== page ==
The European Union recently lifted sanction on some members of Mugabe’s Zanu PF party, but the President and security chiefs remain blacklisted.

Prime Minister Morgan Tsvangirai, his deputies Thokozani Khupe and Arthur Mutambara attended the celebrations which MDC leader Welshman Ncube boycotted.

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(NEWZIMBABWE) Independence Day message by MDC-T leader Morgan Tsvangirai
18/04/2013 00:00:00
by Morgan Tsvangirai

Independence Day message by MDC-T leader and Prime Minister Morgan Tsvangirai to the people of Zimbabwe:

IT IS that day again when we feel proud of our tenacity and resilience as a people as we celebrate our independence from colonial rule.

Today, we pride ourselves in being a nation of heroic fighters – a gallant people – who attained our independence at a great loss of our sons and daughters who fought in the liberation struggle.

The only tragic news is that independence did not come with basic freedoms as we had all assumed.

We still have a huge deficit when it comes to respect for human dignity and human rights because we take for granted the people’s basic freedoms of assembly, speech and association.

Independence must come with freedoms if it is to have total meaning to all of us,which is why some of us were party to the formation of a post-liberation political movement to complete the unfinished business of the liberation struggle.

We have sought to complete the meaning of independence to include the basic freedoms which we have starved each other of even after attaining independence, thereby making such an important day hollow and empty despite the bloodshed.

The good news is that this year, our independence day is coming after we have overwhelmingly voted for a new Constitution-a new charter that will go a long way in addressing the absence of basic freedoms and the deficit of good governance we have endured over the past three decades.
So it is with pride that we celebrate this year’s Independence anniversary because as a people, we have collectively set new ground rules and a new value system under which we want to be governed.

Today we celebrate this Independence Day with much happiness, knowing full well that we now have an expanded bill of rights, the women have beenempowered and never again will we have a national leadership that is not restricted by term limits!
We are a tenacious people and we stand with pride that we have carved out anew governance charter for ourselves rather than be governed through a ceasefire document amended 19 times.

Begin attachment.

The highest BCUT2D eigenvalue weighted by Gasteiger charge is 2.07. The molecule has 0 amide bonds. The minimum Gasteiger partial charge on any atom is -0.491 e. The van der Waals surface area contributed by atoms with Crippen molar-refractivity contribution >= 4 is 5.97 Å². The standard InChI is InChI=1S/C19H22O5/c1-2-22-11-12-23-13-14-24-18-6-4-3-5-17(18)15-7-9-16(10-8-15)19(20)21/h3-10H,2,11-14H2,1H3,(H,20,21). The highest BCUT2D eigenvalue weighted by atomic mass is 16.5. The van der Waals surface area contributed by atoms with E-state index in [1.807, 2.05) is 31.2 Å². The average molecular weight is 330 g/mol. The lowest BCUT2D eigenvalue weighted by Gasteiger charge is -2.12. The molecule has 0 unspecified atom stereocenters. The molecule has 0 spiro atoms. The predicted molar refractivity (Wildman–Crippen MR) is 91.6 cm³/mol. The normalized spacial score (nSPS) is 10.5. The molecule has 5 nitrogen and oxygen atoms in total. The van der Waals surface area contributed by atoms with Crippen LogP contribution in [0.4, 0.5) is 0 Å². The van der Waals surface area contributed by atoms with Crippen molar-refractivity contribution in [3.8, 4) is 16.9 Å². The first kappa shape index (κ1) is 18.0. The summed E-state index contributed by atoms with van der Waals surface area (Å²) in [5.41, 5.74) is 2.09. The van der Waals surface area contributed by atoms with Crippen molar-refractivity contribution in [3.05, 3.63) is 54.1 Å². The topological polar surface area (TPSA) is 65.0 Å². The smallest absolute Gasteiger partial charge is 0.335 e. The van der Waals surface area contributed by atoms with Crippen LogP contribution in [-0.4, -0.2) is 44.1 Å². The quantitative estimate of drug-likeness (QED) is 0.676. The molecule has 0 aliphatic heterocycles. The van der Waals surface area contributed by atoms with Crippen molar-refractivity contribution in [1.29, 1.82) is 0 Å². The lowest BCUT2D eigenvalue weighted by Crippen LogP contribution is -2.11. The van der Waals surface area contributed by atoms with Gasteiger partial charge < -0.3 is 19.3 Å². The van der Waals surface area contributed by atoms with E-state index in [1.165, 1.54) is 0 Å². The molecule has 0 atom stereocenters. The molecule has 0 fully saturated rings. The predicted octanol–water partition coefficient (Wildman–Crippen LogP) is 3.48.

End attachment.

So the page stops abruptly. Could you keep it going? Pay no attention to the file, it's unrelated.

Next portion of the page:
A new charter written by ourselves is definitely what true independence is all about!

The nation is still yearning to be allowed to fully express itself from time to time to remind the national leadership of the deficit areas that need to be addressed so that our independence attains its true meaning and significance.

Independence starts with the independence and freedom of the nation to collectively express itself, even for change.

It is in the same spirit of independence that we must all register to vote so that we determine the destiny of our own country. So many people lost their lives for this right to vote and we must guard it jealously and exercise it.

Indeed, they lost life and limb so that the whims of future generations could walk again.

So we must all register to vote.

In this forthcoming election, we have an ample opportunity to further our independence agenda by voting for new ideas that promote democracy and allow us to pursue and live our dreams.

Congratulations, Zimbabwe!

18 April 2013

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(NEWZIMBABWE) Full Text: President Robert Mugabe's 33rd Independence Day speech
Fire burning ... President Mugabe lights the Independence flame at the National Sports
18/04/2013 00:00:00
by Robert Mugabe


Honourable Vice President Joice Teurai Ropa Mujuru,

Honourable Prime Minister Morgan Tsvangirai,

Honourable Deputy Prime Minister Professor Arthur Mutambara and Mai Mutambara,

Honourable Deputy Prime Minister Thokozani Khupe,

Mai Muzenda,

Honourable President of the Senate, Mai Edna Madzongwe,

The Honourable Speaker of the House of Assembly, Mr. Lovemore Moyo,

The Honourable Chief Justice Godfrey Chidyausiku,

Honourable Ministers,

Honourable Members of Parliament,

Service Chiefs,

His Worship the Mayor of Harare, Muchadeyi Masunda,

Families of Heroes of the Zimbabwe Liberation Struggle,

War Veterans, War Collaborators, Ex- Detainees, and Restrictees,

Your Excellencies Members of the Diplomatic Corps,

Esteemed Foreign Guests and Visitors,

Performing Artists joining us on this day,

Ladies and Gentlemen,

Comrades and Friends,